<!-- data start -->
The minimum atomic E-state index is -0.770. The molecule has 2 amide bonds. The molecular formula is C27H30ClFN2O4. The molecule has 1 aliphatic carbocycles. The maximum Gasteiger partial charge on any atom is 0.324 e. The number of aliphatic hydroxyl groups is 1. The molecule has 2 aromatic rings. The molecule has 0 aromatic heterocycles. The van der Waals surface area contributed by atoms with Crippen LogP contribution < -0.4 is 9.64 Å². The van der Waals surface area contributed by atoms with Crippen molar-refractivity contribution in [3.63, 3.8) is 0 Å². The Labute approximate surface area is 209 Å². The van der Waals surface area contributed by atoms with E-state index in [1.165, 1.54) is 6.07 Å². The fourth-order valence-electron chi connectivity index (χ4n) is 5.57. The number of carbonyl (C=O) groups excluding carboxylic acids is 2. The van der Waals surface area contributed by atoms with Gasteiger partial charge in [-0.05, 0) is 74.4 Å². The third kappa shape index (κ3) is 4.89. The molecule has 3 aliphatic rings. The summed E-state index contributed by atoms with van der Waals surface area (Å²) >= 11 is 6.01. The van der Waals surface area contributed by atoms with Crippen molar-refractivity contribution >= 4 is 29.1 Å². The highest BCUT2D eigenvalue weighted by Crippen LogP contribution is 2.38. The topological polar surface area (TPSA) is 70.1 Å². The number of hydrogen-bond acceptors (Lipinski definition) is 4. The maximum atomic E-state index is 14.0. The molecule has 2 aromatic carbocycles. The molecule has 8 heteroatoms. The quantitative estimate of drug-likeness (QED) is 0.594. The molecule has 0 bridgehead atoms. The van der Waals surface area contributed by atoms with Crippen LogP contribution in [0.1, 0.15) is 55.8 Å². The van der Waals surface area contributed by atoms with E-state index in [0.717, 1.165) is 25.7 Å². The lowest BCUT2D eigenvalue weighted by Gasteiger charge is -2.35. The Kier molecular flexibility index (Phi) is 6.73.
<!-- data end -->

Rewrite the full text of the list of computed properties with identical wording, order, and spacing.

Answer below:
The minimum atomic E-state index is -0.770. The molecule has 2 amide bonds. The molecular formula is C27H30ClFN2O4. The molecule has 1 aliphatic carbocycles. The maximum Gasteiger partial charge on any atom is 0.324 e. The number of aliphatic hydroxyl groups is 1. The molecule has 2 aromatic rings. The molecule has 0 aromatic heterocycles. The van der Waals surface area contributed by atoms with Crippen LogP contribution < -0.4 is 9.64 Å². The van der Waals surface area contributed by atoms with Crippen molar-refractivity contribution in [3.63, 3.8) is 0 Å². The Labute approximate surface area is 209 Å². The van der Waals surface area contributed by atoms with E-state index in [1.165, 1.54) is 6.07 Å². The fourth-order valence-electron chi connectivity index (χ4n) is 5.57. The number of carbonyl (C=O) groups excluding carboxylic acids is 2. The van der Waals surface area contributed by atoms with Gasteiger partial charge in [-0.05, 0) is 74.4 Å². The third kappa shape index (κ3) is 4.89. The molecule has 3 aliphatic rings. The summed E-state index contributed by atoms with van der Waals surface area (Å²) >= 11 is 6.01. The van der Waals surface area contributed by atoms with Crippen molar-refractivity contribution >= 4 is 29.1 Å². The highest BCUT2D eigenvalue weighted by Crippen LogP contribution is 2.38. The topological polar surface area (TPSA) is 70.1 Å². The number of hydrogen-bond acceptors (Lipinski definition) is 4. The maximum atomic E-state index is 14.0. The molecule has 2 aromatic carbocycles. The molecule has 8 heteroatoms. The quantitative estimate of drug-likeness (QED) is 0.594. The molecule has 0 bridgehead atoms. The van der Waals surface area contributed by atoms with Crippen LogP contribution in [0.1, 0.15) is 55.8 Å². The van der Waals surface area contributed by atoms with E-state index in [0.717, 1.165) is 25.7 Å². The lowest BCUT2D eigenvalue weighted by Gasteiger charge is -2.35. The Kier molecular flexibility index (Phi) is 6.73.